Blu-ray Review: FAIL SAFE: Everything Old is New Again
In 1964, Fail Safe was released. It was directed by the very influential and prolific director Sidney Lumet, an American master of cinema and television, who helmed films such as Network, 12 Angry Men, Serpico, and Before the Devil Knows You're Dead, to name a few.
Lumet was also well-known for getting excellent performances out of his actors, and Fail Safe is no different. The war room drama stars Dan O'Herlihy (RoboCop, Halloween III), Henry Fonda (The Fugitive, The Grapes of Wrath, 12 Angry Men), Walter Matthau (Grumpy Old Men, The Odd Couple, Charade) and many other players with varying roles of weight.
Some tidbits: Fail Safe was adapted from a novel of the same title by Eugene Burdick and Harvey Wheeler. (Originally, the story was published in 1962 during the Cuban Missile Crisis via installments in "The Saturday Evening Post."
Born from the terrors and propaganda of the Cold War, Fail Safe was also a lingering product of the McCarthy Era (though it was released officially after this timeframe), during which many Americans were terrorized and lost careers due to reckless witch hunts and the Second Red Scare. Fail Safe screenwriter Walter Bernstein (The Magnificent Seven, Annie Hall) was one of the victims of the resulting HUAC (House Un-American Activities Committee) and their unfounded Communist accusations, and was blacklisted along many others in Hollywood. One way of continuing to work under these conditions was under an alias and sympathetic producers, which was how Bernstein and many others were able to survive.
It's not much of a stretch to say that in these times, such terrible events (and propaganda) are still possible. It seems like everyday in America we ask ourselves, "how much worse can it get?" and "is this really happening?" And yet, here we are --- everything old is new again.
Now to the plot, and to which I'll say as little as possible. An accident causes American forces to think we're being lead into World War III, and a series of triggering events escalates things into a chilling Mexican standoff and absolutely dire consequences.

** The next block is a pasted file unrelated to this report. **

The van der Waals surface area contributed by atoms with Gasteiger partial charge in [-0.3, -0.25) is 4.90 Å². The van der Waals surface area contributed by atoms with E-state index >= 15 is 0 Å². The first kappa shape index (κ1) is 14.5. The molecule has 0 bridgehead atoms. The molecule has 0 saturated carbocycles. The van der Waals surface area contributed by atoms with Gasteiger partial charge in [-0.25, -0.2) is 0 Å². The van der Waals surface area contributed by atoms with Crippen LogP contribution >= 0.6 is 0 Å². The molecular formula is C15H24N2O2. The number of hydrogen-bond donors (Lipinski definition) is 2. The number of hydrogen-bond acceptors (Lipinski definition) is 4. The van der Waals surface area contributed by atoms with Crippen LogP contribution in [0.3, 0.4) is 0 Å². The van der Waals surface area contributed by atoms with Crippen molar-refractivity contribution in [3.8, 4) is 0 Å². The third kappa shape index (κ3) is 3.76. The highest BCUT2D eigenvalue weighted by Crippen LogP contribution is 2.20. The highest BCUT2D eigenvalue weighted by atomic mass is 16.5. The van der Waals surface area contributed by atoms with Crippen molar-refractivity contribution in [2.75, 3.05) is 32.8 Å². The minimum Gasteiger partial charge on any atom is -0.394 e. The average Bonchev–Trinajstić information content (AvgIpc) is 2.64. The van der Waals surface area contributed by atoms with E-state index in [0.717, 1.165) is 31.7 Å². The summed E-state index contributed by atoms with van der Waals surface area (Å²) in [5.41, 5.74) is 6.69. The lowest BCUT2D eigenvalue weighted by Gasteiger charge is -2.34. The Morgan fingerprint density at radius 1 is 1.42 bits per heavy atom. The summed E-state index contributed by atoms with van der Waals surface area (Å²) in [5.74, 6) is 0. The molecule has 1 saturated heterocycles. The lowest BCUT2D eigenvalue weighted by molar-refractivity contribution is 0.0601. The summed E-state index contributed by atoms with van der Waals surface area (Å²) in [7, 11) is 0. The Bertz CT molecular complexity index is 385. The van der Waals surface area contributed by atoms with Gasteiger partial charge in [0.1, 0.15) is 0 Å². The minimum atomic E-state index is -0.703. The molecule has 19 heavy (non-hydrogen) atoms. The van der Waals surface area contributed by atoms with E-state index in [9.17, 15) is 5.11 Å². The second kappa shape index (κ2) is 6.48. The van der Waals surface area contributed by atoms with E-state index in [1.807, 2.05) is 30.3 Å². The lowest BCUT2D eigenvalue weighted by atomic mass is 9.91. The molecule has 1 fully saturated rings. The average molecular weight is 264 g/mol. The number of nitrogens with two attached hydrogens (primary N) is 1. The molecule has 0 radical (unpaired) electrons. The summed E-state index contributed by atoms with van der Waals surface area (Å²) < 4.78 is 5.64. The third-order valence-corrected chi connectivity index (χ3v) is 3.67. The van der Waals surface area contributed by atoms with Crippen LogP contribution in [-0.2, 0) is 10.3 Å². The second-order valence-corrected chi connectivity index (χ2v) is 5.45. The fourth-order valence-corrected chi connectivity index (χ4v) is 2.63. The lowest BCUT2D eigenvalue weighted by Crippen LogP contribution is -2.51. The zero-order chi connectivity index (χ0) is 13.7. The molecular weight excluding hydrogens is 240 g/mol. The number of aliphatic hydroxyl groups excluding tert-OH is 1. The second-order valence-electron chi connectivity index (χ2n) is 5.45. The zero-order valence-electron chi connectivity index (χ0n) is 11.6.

Lumet was able to pull off such a story with very limited resources and budget through the strength of the actors' performances, use of close ups, an animated war room screen, and clever writing. In fact, the government did not want this film made, and even went so far as to have Hollywood prop houses refuse to rent to the production. You'll learn about this story and others in the featurette on the Criterion disc.
Speaking of which, these are the bonus features:
- New 4K digital restoration, with uncompressed monaural soundtrack on the Blu-ray
- Audio commentary from 2000 featuring director Sidney Lumet
- New interview with film critic J. Hoberman on 1960s nuclear paranoia and Cold War films
- “Fail Safe” Revisited, a short documentary from 2000 including interviews with Lumet, screenwriter Walter Bernstein, and actor Dan O’Herlihy
- PLUS: An essay by film critic Bilge Ebiri
- New cover by Adam Maida
Strangely, the instructions on the screen to listen to Lumet's commentary were to "press audio" on my remote control. Well, I have a strange new SmartCast TV or something, and there was no such basic option. It might as well be a robot as far as I'm concerned, because I'm not a techie in any sense. I didn't bother trying to figure it out yet. Hopefully, you can figure that out if you'd like to watch the film with Lumet speaking.
The new 4K digital restoration looks fantastic, and the sound is also quite good; Criterion has done excellent work, once again.
If you'd like to learn more and add Fail Safe to your home Blu-ray collection, head over to Criterion here.
- Sidney Lumet
- Walter Bernstein (screenplay)
- Eugene Burdick (from the novel by)
- Harvey Wheeler (from the novel by)
- Dan O'Herlihy
- Walter Matthau
- Frank Overton
- Edward Binns